Given the level of economic and real estate carnage South Florida has suffered in recent years, trading in distressed small-balance properties and commercial real estate assets generally has remained surprisingly subdued.
But not for lack of investor demand.
As has been the case in other economically struggling metros, many lenders here have remained reluctant to take back distressed income properties. And most have taken a prohibitively conservative approach to acquisition financings, observes investment broker Marc Strauss, vice president/investments with Marcus & Millichap in Ft. Lauderdale.
But Strauss and other pros note a marked jump in foreclosure initiations in recent months, and cautiously anticipate a welcome boost in for-sale listings ahead - especially for distressed small-balance retail and office properties.
However, there's little doubt investors willing to take the plunge will continue facing the same economic risks that have caused so much real estate distress here. Amid continued net employment losses, space fundamentals remain heavily tilted toward tenants.
The Ft. Lauderdale area just north of Miami remains particularly occupancy challenged, with an overall business space vacancy rate at 14 percent, compared to the nationwide average of 10.8 percent, according to Boxwood Means, Inc. But at least the near-in Miami rate is more manageable at 10.2 percent.
“It all starts with employment," Strauss laments. “We've lost a lot of jobs here, and they're not coming back in a hurry."
Fewer jobs means softer demand for offices, as well as retail space dependent on consumer spending, Strauss continues, adding that employment in the region's boom-and-bust construction sector has been particularly hard-hit. Indeed in that bellwether employment category alone, South Florida employment fell by more than 22,000 jobs last year, Associated General Contractors reports.
Hence, investors can expect downward pressure on net operating incomes as leases roll to lower effective rental rates in coming quarters, researchers at Strauss's firm conclude.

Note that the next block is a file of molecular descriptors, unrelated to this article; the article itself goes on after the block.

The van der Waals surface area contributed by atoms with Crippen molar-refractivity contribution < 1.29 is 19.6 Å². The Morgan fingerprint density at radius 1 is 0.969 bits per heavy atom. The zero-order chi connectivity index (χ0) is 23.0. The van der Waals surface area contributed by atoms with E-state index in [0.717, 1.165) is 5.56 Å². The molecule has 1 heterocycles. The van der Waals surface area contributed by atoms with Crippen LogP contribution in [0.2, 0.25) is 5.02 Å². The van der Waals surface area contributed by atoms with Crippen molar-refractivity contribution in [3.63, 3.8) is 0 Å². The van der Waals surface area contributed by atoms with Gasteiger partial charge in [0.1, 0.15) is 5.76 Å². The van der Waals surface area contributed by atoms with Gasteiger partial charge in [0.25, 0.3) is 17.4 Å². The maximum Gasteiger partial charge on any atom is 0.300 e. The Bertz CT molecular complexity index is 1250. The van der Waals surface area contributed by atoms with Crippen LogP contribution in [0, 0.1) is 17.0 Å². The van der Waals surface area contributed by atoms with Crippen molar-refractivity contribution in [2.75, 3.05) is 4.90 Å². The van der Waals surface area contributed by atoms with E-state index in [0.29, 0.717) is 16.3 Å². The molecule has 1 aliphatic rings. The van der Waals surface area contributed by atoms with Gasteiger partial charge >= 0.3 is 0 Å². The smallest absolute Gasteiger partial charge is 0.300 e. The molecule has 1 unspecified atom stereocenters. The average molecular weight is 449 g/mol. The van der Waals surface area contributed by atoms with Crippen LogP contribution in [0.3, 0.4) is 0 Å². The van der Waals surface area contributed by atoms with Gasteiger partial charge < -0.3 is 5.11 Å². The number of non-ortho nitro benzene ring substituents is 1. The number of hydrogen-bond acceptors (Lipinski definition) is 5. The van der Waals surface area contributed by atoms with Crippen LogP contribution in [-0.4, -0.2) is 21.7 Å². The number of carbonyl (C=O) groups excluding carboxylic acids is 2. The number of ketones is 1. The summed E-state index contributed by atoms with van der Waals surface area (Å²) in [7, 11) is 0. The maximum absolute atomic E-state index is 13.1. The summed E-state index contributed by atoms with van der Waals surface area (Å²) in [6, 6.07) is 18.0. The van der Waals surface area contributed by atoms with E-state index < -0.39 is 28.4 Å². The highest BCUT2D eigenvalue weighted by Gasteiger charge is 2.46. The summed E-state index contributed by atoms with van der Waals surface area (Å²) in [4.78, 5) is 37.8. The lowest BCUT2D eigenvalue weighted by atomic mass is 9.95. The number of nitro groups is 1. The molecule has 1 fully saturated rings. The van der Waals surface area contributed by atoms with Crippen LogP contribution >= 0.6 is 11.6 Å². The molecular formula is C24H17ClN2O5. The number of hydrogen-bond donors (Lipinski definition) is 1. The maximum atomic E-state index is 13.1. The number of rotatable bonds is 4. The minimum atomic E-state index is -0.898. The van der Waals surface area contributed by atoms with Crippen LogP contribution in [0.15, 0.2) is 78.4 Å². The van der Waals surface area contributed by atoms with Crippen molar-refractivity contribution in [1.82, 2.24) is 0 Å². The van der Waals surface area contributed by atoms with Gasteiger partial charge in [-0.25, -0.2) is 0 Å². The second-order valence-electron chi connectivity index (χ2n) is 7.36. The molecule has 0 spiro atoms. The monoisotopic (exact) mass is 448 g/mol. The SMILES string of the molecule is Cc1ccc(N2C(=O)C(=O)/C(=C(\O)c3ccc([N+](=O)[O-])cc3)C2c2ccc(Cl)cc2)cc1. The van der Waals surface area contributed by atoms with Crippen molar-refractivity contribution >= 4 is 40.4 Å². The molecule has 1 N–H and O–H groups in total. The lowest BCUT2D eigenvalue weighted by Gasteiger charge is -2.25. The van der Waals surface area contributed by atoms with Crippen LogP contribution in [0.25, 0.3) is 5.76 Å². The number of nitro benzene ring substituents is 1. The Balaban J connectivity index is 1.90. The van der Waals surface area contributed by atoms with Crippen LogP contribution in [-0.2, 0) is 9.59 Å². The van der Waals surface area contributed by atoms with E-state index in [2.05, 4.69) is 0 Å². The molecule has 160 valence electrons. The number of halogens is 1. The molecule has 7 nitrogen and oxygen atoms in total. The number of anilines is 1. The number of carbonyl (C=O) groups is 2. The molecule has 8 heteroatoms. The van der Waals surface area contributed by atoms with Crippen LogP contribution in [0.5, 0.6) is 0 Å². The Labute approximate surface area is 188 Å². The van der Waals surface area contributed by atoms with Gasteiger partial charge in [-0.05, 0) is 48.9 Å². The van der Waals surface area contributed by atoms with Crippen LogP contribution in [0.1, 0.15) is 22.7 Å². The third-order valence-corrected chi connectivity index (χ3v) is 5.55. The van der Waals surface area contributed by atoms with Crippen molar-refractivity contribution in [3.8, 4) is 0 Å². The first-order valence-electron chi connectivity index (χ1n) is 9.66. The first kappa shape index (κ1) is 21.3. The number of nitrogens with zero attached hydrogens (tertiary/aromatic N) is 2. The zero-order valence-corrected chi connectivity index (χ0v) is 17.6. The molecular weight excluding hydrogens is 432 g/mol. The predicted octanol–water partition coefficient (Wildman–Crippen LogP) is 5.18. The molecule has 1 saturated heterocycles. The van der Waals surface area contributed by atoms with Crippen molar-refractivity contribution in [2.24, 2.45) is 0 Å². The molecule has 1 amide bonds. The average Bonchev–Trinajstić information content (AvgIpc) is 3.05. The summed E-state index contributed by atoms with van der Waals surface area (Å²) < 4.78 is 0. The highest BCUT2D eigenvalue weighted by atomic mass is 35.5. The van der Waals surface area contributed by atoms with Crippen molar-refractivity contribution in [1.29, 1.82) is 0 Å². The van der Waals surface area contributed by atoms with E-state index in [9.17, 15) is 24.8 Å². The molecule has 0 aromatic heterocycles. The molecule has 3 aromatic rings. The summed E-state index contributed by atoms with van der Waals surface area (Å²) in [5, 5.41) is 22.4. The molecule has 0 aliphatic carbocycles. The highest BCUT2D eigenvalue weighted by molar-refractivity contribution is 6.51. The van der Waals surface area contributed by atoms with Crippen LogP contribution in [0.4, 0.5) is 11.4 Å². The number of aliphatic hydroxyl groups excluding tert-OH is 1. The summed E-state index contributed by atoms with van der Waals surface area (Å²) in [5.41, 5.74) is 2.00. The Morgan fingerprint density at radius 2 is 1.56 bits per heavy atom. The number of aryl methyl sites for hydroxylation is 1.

The better news for opportunists willing to live with those risks is that the recent spike in foreclosure activity suggests a bulging inventory of small-balance commercial properties coming to market in coming months.
But, as Strauss cautions, rampant residential and now commercial foreclosure cases are clogging county courts, and officials today can't offer any certainty with respect to timing of sale notices.
Uncertain timetables notwithstanding, it seems a lot more struggling small strip centers will be trading hands than has been the case in the slow period of late.
And they'll necessarily be priced to move, what with the retail category's continued market challenges. In Miami, for instance, small-cap retail rents, at $22.86 psf, were off 4.0 percent first quarter and 12.3 percent over 12 months according to Boxwood Means. Fort Lauderdale's retail rents, averaging $18.11 psf, are relatively more stable, down 1.4 percent and 8.1 percent, respectively.
The mostly private, cash-heavy investors willing to risk their capital in this environment are finding attractive going-in returns on multi-tenant and net leased retail properties. Capitalization rates are typically in the 8.5 to 9 percent range, Strauss specifies.
The recent non-distressed sale of a roughly 25,000-square-foot strip center along N. Federal Highway in Ft. Lauderdale set what Strauss considers a revealing comp. With private seller financing, the center, which was 75 to 80 percent occupied, sold at a cap of just over 8.4 percent.
Perhaps another market signal will come with the 7,881-square-foot Collins Avenue building housing South Beach's Oyuko clothing boutique, which is scheduled for online auction Aug. 19. FirstBank Puerto Rico foreclosed in connection with a $2.8 million mortgage it made against the property - which traded for $1 million in 2003.
More small-balance office properties will also be coming to market - but there's no shortage of risk in store for buyers in this category as well. Vacancies are extremely high - approaching 20% and effective rents are still falling.
Nevertheless attractive pricing is generating investor interest, as the office sector's average capitalization rates have leaped 2 full percentage points during the recession - 50 basis points more than retail comps have risen, according to M&M's research.
But again, as Strauss stresses, any investor looking to finance will likely have to live with low leverage - and demonstrate successful ownership and management experience in the corresponding property product.
Those able to buy now, and survive for another couple-three tough years, can at least take comfort that South Florida's population and economy will almost certainly see disproportionately strong growth over the longer term.